In the past few years, the City of Portland has made tremendous strides in improving the rate of water loss in the city. For water customers, better efficiency in how the City delivers water allows city leaders to keep water rates low. In fact, Portland continues to provide some of the lowest water rates in the area.
Water loss is the difference between water usage billed and total water pumped into the system. From 2011 to 2016, the City reduced its water loss from 10.5% to 2.22%. Losses increased slightly to 4.04% in 2017, when Hurricane Harvey caused numerous water line breaks throughout the city. The City also had to turn over the water in its storage tanks following a water boil necessitated by the storm. Officials project the water loss rate for this year likely will be between 3% and 4%, still less than half of the state average.
The City took a two-pronged approach to the problem. Knowing that water lost even through the smallest leak adds up over time, the City began taking a more aggressive approach to water leaks. While most cities don’t address small or slow leaks, starting in 2013, crews began to act quickly to repair any leak, whether large or small, throughout the system. That same year, the City began replacing outdated water meters with self-reading meters—achieving better accuracy in meter readings and realizing a cost savings in personnel costs by replacing three meter-reader positions with one meter technician.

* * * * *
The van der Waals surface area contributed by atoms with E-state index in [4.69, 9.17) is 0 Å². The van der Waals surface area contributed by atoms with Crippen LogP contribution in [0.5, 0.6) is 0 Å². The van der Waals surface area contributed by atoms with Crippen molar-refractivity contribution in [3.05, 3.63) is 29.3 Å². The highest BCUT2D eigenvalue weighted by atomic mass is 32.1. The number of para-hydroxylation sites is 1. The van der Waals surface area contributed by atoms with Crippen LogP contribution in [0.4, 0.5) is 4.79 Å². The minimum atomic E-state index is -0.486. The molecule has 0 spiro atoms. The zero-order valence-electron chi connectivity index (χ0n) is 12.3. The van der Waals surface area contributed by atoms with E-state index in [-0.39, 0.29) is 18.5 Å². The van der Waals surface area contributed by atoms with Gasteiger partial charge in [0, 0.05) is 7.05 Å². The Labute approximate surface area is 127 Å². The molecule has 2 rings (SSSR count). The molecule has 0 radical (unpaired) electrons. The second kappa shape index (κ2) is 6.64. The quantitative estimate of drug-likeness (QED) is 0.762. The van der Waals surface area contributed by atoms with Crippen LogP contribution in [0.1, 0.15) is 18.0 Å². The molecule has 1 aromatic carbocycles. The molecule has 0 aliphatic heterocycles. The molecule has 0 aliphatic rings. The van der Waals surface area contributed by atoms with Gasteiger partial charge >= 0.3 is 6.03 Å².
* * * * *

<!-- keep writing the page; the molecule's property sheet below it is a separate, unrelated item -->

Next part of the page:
These measures have resulted in $575,000 savings to the City, which has helped avoid the need for significant rate increases for citizens. It also means that the City will likely pay off the 15-year, $1.3 million utility revenue bond in about half the time.